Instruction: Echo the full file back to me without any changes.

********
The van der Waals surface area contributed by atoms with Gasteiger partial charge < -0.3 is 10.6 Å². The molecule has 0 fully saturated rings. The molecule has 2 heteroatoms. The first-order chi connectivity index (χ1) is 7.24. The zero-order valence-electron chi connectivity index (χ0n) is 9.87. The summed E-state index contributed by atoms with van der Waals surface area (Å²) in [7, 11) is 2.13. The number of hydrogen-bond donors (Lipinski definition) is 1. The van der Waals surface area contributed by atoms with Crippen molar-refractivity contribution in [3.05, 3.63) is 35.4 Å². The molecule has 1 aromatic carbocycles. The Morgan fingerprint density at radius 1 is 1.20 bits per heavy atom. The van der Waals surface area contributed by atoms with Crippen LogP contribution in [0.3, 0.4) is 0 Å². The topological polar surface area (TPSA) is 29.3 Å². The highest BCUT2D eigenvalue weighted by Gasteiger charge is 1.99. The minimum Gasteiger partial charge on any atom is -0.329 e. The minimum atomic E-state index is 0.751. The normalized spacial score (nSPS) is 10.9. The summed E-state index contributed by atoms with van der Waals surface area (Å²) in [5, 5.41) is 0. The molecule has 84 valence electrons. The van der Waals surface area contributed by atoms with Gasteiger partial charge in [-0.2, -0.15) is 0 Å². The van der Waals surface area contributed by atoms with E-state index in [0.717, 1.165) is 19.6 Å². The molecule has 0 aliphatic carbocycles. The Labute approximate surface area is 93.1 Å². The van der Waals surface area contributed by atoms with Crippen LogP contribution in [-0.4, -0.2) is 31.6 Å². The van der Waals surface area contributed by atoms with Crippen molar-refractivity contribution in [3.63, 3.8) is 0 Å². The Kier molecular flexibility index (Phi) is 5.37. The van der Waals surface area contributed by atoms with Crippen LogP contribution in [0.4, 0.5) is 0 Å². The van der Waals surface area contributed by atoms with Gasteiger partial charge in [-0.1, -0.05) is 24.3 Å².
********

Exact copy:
The van der Waals surface area contributed by atoms with Gasteiger partial charge < -0.3 is 10.6 Å². The molecule has 0 fully saturated rings. The molecule has 2 heteroatoms. The first-order chi connectivity index (χ1) is 7.24. The zero-order valence-electron chi connectivity index (χ0n) is 9.87. The summed E-state index contributed by atoms with van der Waals surface area (Å²) in [7, 11) is 2.13. The number of hydrogen-bond donors (Lipinski definition) is 1. The van der Waals surface area contributed by atoms with Crippen molar-refractivity contribution in [3.05, 3.63) is 35.4 Å². The molecule has 1 aromatic carbocycles. The Morgan fingerprint density at radius 1 is 1.20 bits per heavy atom. The van der Waals surface area contributed by atoms with Crippen LogP contribution in [0.3, 0.4) is 0 Å². The topological polar surface area (TPSA) is 29.3 Å². The highest BCUT2D eigenvalue weighted by Gasteiger charge is 1.99. The minimum Gasteiger partial charge on any atom is -0.329 e. The minimum atomic E-state index is 0.751. The normalized spacial score (nSPS) is 10.9. The summed E-state index contributed by atoms with van der Waals surface area (Å²) in [5, 5.41) is 0. The molecule has 84 valence electrons. The van der Waals surface area contributed by atoms with Gasteiger partial charge in [-0.2, -0.15) is 0 Å². The van der Waals surface area contributed by atoms with E-state index in [0.717, 1.165) is 19.6 Å². The molecule has 0 aliphatic carbocycles. The Labute approximate surface area is 93.1 Å². The van der Waals surface area contributed by atoms with Crippen LogP contribution in [-0.4, -0.2) is 31.6 Å². The van der Waals surface area contributed by atoms with Crippen molar-refractivity contribution in [3.63, 3.8) is 0 Å². The Kier molecular flexibility index (Phi) is 5.37. The van der Waals surface area contributed by atoms with Crippen LogP contribution in [0.4, 0.5) is 0 Å². The van der Waals surface area contributed by atoms with Gasteiger partial charge in [-0.1, -0.05) is 24.3 Å².